Becker Logistics blog cover photo servant leadership

Servant Leadership

In the construction of effective managerial systems, the most critical aspect to be considered is leadership. With varying leadership styles and differing opinions on which style of leadership is most effective, there exist large amounts of controversy among individuals on all management levels. Traditionally, leadership styles are founded on increasing company and organizational growth through the implementation and integration of strategic managerial plans which place the leader at the top of a managerial hierarchy. However, some leaders take a different approach in the form of servant leadership.

The concept of servant leadership was first developed in 1970 by Robert K. Greenleaf in his essay The Servant Leader where the concept was first coined. Contrary to traditional leadership styles, servant leadership places emphasis on the leader serving the people and aiding in personal growth and development rather than placing company potential (and him or herself) as the highest priority. Indirectly, both servant leadership and traditional leadership styles have the same goal, however, the path taken varies. Servant leadership’s philosophy is founded upon the idea that the leader must serve management, employees, and customers rather than everyone serving the leader. In the creation of efficiency within a company, motivation can play a large role in success.

Though extrinsic motivation in the form of obligations or rewards can be highly beneficial, intrinsic motivation tends to have longer-lasting effects in an individual’s determination and drive. Increasing intrinsic motivation can, however, be achieved through external sources such as a servant leader. Showing charisma, care and respect for all employees and customers, and making efforts to treat each individual personally allows for the creation of mutual trust-intrinsic motivation between leaders and employees.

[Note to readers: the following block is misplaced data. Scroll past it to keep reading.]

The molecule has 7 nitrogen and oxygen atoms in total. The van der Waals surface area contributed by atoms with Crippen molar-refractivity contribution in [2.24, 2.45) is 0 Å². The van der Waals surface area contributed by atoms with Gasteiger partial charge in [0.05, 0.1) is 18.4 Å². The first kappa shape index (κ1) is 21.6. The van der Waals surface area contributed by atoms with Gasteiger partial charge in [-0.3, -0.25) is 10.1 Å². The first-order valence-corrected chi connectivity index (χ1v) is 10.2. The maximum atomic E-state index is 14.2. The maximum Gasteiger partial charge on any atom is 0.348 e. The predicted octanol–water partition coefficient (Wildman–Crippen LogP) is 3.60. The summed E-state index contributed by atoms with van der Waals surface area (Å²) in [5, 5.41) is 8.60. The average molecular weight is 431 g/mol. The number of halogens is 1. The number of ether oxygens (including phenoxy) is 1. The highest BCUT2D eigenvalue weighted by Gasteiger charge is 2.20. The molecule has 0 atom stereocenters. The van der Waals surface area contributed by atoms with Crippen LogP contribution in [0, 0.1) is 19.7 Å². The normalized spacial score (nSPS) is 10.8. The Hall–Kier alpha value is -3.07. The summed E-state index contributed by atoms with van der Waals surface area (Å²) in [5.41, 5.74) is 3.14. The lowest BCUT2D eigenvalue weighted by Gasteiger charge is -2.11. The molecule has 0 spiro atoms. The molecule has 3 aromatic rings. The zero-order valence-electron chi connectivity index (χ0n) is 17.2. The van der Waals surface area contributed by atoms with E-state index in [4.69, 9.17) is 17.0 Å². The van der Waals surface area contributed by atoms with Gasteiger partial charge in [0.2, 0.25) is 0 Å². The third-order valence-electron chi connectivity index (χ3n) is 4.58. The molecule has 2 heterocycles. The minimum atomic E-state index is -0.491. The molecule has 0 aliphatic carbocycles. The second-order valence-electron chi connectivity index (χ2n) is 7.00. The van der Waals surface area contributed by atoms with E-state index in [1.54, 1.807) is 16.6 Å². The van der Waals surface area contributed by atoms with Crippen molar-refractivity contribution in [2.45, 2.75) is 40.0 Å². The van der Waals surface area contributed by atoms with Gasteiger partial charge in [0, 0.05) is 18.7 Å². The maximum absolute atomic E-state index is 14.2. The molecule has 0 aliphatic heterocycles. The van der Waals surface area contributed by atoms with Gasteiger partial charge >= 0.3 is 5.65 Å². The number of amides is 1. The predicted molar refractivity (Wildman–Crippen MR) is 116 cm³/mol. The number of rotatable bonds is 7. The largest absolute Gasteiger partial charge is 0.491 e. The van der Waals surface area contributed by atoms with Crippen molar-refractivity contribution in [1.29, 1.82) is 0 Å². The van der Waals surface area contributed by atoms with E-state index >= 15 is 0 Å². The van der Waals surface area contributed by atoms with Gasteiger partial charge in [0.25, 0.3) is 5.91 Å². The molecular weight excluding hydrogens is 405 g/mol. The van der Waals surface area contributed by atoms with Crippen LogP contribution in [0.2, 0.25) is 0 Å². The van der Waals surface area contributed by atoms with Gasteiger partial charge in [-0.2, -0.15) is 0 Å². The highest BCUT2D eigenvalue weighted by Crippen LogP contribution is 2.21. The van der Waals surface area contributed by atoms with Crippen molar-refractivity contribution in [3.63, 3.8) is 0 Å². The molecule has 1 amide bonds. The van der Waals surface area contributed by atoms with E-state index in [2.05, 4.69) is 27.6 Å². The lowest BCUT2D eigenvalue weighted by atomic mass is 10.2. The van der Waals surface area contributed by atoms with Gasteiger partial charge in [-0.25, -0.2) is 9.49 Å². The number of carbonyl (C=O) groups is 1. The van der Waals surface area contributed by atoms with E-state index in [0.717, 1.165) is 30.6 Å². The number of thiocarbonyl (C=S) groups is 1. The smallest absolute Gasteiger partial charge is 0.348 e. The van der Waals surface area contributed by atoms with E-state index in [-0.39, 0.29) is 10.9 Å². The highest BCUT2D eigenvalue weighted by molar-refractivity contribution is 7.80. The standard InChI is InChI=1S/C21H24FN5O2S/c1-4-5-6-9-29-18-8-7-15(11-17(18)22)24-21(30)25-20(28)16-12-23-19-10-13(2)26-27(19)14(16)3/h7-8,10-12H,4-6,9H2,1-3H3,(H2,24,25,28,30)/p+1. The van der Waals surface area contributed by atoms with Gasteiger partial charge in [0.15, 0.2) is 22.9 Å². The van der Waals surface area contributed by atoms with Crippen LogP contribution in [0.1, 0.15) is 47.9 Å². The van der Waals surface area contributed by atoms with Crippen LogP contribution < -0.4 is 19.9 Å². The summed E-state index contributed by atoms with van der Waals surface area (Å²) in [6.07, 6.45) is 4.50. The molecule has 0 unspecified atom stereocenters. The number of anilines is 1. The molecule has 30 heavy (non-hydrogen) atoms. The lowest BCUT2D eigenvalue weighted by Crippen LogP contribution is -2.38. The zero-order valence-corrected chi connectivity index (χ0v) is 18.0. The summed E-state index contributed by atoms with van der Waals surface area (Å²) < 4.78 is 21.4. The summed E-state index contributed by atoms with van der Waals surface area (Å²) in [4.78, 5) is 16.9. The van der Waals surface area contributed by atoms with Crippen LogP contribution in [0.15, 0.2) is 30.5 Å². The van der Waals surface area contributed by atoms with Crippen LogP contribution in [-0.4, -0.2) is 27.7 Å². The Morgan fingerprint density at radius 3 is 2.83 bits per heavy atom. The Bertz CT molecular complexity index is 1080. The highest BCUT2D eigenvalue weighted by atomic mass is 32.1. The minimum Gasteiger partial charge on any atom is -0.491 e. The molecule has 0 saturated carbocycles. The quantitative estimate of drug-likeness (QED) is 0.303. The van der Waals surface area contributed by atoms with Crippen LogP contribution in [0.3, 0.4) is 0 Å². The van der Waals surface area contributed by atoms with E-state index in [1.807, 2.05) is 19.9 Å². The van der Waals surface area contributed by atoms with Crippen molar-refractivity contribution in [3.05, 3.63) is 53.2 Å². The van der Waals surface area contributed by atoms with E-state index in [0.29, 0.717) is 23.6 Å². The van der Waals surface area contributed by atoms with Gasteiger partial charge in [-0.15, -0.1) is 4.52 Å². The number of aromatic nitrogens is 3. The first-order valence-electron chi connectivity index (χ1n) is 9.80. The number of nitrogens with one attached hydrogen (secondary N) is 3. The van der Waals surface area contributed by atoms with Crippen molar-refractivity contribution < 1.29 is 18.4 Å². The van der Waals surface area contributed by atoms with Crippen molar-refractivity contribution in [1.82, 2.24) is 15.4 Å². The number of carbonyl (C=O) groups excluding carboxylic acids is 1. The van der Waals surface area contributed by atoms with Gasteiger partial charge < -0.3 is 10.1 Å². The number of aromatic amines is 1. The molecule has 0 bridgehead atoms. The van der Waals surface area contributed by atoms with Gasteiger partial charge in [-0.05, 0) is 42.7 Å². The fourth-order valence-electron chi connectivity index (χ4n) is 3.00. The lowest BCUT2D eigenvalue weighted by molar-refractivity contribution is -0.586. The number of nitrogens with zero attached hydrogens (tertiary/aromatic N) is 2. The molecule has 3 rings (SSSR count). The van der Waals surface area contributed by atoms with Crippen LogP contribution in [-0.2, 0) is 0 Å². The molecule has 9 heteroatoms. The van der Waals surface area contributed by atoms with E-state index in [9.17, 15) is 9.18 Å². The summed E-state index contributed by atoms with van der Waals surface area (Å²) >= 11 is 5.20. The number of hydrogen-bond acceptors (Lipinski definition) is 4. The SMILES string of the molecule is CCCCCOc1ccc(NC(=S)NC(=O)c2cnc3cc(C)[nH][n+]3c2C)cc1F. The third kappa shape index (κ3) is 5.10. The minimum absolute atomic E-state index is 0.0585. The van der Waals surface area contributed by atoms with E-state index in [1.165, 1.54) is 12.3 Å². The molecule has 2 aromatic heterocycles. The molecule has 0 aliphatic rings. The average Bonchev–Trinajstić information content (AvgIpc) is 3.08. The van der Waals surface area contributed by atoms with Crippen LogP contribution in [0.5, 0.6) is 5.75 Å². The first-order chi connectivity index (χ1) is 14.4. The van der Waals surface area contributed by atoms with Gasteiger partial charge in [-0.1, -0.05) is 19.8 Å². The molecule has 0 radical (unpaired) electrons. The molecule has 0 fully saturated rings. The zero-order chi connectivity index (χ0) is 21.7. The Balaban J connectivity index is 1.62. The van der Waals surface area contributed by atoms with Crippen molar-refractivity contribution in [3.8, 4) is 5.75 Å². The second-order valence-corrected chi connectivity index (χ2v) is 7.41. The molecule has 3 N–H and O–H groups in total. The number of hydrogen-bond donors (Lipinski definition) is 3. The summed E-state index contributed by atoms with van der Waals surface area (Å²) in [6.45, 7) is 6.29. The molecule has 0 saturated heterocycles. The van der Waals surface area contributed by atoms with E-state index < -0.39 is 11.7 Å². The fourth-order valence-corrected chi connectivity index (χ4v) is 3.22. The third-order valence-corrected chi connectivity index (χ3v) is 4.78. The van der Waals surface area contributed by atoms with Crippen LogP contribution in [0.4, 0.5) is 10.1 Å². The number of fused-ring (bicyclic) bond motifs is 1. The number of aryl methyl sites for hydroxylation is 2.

By taking an increasingly selfless approach to leadership, servant leaders are able to increase company-wide respect and act in the self-interest of all individuals instead of just themselves. At its core, effective leadership ought to be transformational; being a leader is instead about taking initiative in small situations and implementing change in any and all situations. Regardless of the position you have, opportunities to lead are endless, and the difference in success arises as a result of the approaches used. A methodical, caring and personal approach supported by the philosophy of servant leadership builds a foundation for trust, growth and limitless potential for customers, employees, and leaders alike.

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